Pink salmon (Oncorhynchus gorbuscha) returning to Prince William Sound (PWS), Alaska, have increased to historically high levels of abundance in recent years, but average body size at return has declined. We examined how body size at return of PWS pink salmon was related to 10 biophysical factors, including the scale of hatchery production. We also examined the effect of body size at return on productivity of wild pink salmon in PWS. For the 1975–1999 brood years, we found that an index of total abundance of pink salmon in the Gulf of Alaska and sea surface temperature during the year of return best explained the variation in pink salmon body size over time. Body size at return was significantly correlated with productivity of wild pink salmon. We used stepwise-regression to fit a generalized linear version of the Ricker spawner-recruit model to determine if body size would explain significant variation in wild-stock productivity in context with other environmental variation, including hatchery production. The results indicate that variability in wild-stock productivity is primarily driven by density-independent factors in the marine environment, but that body size of wild spawners also significantly affects productivity of wild PWS pink salmon. We conclude that the success of large-scale enhancement increasing the total run in PWS may have contributed to the decline in body size because of density-dependent growth in the Gulf of Alaska. We used a simulation model to estimate the impact of hatchery-induced changes in adult body size on wild-stock production in PWS. We estimated an annual wild-stock yield loss of 1.03 million pink salmon, less than 5% of the annual hatchery return of 24.2 million adult pink salmon for brood years 1990–1999.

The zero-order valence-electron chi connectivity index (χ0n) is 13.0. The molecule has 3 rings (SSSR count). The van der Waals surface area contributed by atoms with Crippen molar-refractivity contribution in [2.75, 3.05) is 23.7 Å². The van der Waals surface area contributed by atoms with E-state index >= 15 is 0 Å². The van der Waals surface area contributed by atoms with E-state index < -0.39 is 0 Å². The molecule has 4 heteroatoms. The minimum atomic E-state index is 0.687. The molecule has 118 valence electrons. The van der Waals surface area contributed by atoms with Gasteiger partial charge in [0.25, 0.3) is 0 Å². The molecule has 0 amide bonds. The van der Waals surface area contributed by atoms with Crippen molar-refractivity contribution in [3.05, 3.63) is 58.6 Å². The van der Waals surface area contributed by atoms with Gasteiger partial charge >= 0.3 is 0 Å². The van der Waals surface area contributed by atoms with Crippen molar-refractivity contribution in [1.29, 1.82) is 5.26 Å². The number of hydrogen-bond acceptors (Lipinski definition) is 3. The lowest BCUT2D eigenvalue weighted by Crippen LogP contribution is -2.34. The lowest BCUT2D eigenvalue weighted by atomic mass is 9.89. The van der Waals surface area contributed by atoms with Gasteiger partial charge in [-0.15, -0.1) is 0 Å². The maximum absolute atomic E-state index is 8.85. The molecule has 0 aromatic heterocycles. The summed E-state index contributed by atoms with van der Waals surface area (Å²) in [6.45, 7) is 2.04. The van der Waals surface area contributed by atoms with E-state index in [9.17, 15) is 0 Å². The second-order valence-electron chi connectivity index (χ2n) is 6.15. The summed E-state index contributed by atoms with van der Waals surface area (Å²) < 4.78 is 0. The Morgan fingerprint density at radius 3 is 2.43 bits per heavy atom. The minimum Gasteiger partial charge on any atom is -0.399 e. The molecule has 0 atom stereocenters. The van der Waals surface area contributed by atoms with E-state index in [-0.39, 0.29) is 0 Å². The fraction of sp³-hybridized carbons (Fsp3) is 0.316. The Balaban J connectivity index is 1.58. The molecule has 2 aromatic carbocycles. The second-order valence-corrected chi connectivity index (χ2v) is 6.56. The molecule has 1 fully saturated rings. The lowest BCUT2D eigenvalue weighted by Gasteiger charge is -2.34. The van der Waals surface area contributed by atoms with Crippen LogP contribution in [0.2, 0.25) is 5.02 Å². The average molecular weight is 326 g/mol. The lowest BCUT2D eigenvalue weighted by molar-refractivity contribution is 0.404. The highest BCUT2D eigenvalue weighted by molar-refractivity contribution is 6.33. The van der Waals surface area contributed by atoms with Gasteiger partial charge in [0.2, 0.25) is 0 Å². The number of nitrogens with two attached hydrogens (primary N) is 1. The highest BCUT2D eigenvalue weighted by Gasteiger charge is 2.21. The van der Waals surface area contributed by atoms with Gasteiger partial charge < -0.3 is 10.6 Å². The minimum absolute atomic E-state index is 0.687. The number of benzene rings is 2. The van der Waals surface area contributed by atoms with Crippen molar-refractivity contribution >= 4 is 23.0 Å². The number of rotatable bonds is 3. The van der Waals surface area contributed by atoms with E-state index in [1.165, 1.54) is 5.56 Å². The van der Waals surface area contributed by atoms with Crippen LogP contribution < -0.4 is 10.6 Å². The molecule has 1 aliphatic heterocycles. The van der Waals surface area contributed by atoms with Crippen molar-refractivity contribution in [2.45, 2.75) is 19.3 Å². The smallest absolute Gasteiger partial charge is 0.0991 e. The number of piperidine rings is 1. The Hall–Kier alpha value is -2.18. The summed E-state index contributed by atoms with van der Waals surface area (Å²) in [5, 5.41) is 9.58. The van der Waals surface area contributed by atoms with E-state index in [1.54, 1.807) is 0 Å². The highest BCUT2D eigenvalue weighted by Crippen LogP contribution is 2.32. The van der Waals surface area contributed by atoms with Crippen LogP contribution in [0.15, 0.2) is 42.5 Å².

Reviews in Fish Biology and Fisheries – Springer Journals
Published: Jun 8, 2005
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